Submission to the Committee on the Elimination of Discrimination against Women: France - Global Detention Project | Mapping immigration detention around the world | Global Detention Project | Mapping immigration detention around the world
Global Detention Project Submission to the Committee on the Elimination of Discrimination against Women (CEDAW)
64th session (4 – 22 July 2016)
The Global Detention Project (GDP) welcomes the opportunity to provide information for consideration of the combined seventh and eighth periodic report of France (CEDAW/C/FRA/7- 8) submitted to the Committee on the Elimination of Discrimination against Women (CEDAW) on 20 March 2014. The GDP is an independent research centre based in Geneva that investigates immigration-related detention. As per the GDP’s mandate, this submission focuses on the State party’s laws and practices concerning detention for immigration – or asylum-related reasons within the framework of CEDAW’s mandate and practices.
Issues concerning discrimination and immigration detention
This submission is based on Global Detention Project research as well as on reports following on-site visits by French national human rights institutions (Contrôleur general des lieux de privation de liberté(CGLPL)) and non-governmental organisations (NGOs). It focuses on the legal framework and conditions of detention of women migrants and asylum seekers due to their immigration status in both metropolitan and overseas French territories (départements) and addresses articles 2 and 15.
Overview and Legal framework
According to the Contrôleur général des lieux de privation de liberté, in 2016 women represent 3.2% of the penal population and 5% to 6% of detainees in immigration detention in France. France has one of Europe’s oldest administrative immigration detention regimes and presents distinct characteristics in relation to immigration detention.
While under European Union law, the Return Directive, member states can detain unauthorized migrants for up to 18 months French immigration law limits such administrative detention to a maximum of 45 days. A fundamental principle in the law is that foreigners can only be placed or kept in custody for the time strictly necessary for their return (Code de l’entrée et du séjour des étrangers et du droit d’asile/CESEDA Article L. 554-1). According to non-governmental sources, immigration detainees actually spent an average of 12.3 days in detention in metropolitan France (and around two days in French overseas territories) in 2014. In the meantime, France detains a record number of unauthorized migrants with nearly 50,000 foreign administrative detainees in 2014 (24,072 detained in Metropolitan France and 21,322 in overseas territories including 19,810 detained at the Pamandzi detention centre in Mayotte, an island in the Comoros archipelago).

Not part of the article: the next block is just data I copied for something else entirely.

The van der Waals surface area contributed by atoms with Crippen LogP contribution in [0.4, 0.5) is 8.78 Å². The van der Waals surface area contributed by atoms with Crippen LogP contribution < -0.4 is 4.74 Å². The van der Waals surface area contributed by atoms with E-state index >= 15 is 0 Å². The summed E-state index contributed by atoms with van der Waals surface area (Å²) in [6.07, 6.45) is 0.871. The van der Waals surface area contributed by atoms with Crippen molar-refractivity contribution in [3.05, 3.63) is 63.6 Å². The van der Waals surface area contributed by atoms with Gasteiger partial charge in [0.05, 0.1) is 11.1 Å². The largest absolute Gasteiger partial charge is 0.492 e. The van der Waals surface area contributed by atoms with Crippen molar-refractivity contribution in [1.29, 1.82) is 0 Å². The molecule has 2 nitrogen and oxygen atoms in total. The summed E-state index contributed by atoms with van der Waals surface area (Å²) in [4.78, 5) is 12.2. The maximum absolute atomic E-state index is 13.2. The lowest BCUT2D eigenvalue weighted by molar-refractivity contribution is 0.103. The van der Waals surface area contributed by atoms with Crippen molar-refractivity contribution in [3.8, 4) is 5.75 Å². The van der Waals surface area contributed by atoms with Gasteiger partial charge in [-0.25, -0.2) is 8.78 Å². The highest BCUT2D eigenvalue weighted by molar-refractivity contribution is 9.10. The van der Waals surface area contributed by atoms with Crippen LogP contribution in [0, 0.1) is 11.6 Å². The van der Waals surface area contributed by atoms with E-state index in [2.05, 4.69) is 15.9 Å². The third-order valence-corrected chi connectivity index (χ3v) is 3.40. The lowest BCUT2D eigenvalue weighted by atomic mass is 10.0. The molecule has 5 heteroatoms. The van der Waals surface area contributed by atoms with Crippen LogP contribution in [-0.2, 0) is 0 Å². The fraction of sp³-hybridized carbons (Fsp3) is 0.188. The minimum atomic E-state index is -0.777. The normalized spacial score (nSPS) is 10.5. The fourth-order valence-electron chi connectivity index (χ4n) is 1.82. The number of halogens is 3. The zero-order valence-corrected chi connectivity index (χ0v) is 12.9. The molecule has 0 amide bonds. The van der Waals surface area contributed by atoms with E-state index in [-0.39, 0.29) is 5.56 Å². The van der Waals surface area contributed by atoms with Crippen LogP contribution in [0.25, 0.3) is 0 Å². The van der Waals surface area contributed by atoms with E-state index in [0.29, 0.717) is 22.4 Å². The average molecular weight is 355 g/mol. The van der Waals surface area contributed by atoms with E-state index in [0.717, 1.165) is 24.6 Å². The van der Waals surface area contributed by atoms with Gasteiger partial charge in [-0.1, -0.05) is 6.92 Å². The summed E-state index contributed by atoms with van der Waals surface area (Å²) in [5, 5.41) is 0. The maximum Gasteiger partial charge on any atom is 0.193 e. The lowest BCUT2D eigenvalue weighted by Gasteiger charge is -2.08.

French immigration law (CESEDA) has long provided for NGO access to and presence in immigration detention facilities (centres de retention/CRAs). Five NGOs were accredited for five years in 2014 by the Interior Ministry to provide legal aid and social assistance to immigration detainees including La Cimade, France Terre d’Asile, Ordre de Malte, Forum Réfugiés and Assfam. They jointly publish an annual report highlighting national detention laws, statistics and practices within each detention facility.
Under French immigration law Mayotte has a special status and the French Constitution authorizes important derogations with respect to immigration detention. The French Contrôleur general des lieux de privations de libertés and NGOs have denounced serious abuses of human rights, constant overcrowding and lack of procedural safeguards in Mayotte.
Priority issues in relation to women detained based on immigration status:
According to the CGLPL no specific provision for the reception of women are provided for in the legal framework for the CRAs. Only Article R. 553-3 (10) of the Code of Entry and Residence of Foreigners and Asylum (CESEDA) recalls the prohibition of mixing men and women within detention rooms, except for families. CGLPL visits to various CRAs indicate that organization (management) differs from one CRA to another. In some facilities, a strict separation of men and women was observed for overnight accommodation (the few women being mixed with the male population during the day); conversely, during the visit of CRA in Lyon, inspectors found that the women sector could not be separated from men and thus, women were locked in their rooms at night, in the south wing for women and families;
Health concerns for pregnant women in detention including higher incidences of miscarriage in detention; lack of access to women’s hygiene kits in detention centres (CRAs) and especially in transit zones (see below);
In airport transit zones (zones d’attentes), in particular at Roissy and Orly airports, concerns over access to medical care for pregnant women and girls; no gender segregation while detained; women detainees searched by men guards;
As only nine out of 25 immigration detention centres include spaces for detention of women the CGLPL maintains that this might negatively impact family links while women are placed in immigration detention;
CGLPL recommendations for separate accommodation for single women;
CGPL recommendations to pay particular attention to the situation of women detainees to avoid perceptions of insecurity;
Access to collective recreation for women detainees in Guadeloupe CRA conditional upon a special authorization while it is free for men detainees;
Follow up to allegations of police brutality (follow up to Anafé’s complaint to the Interior Ministry and CGLPL following allegations of police abuse of six Latin American women in February 2014).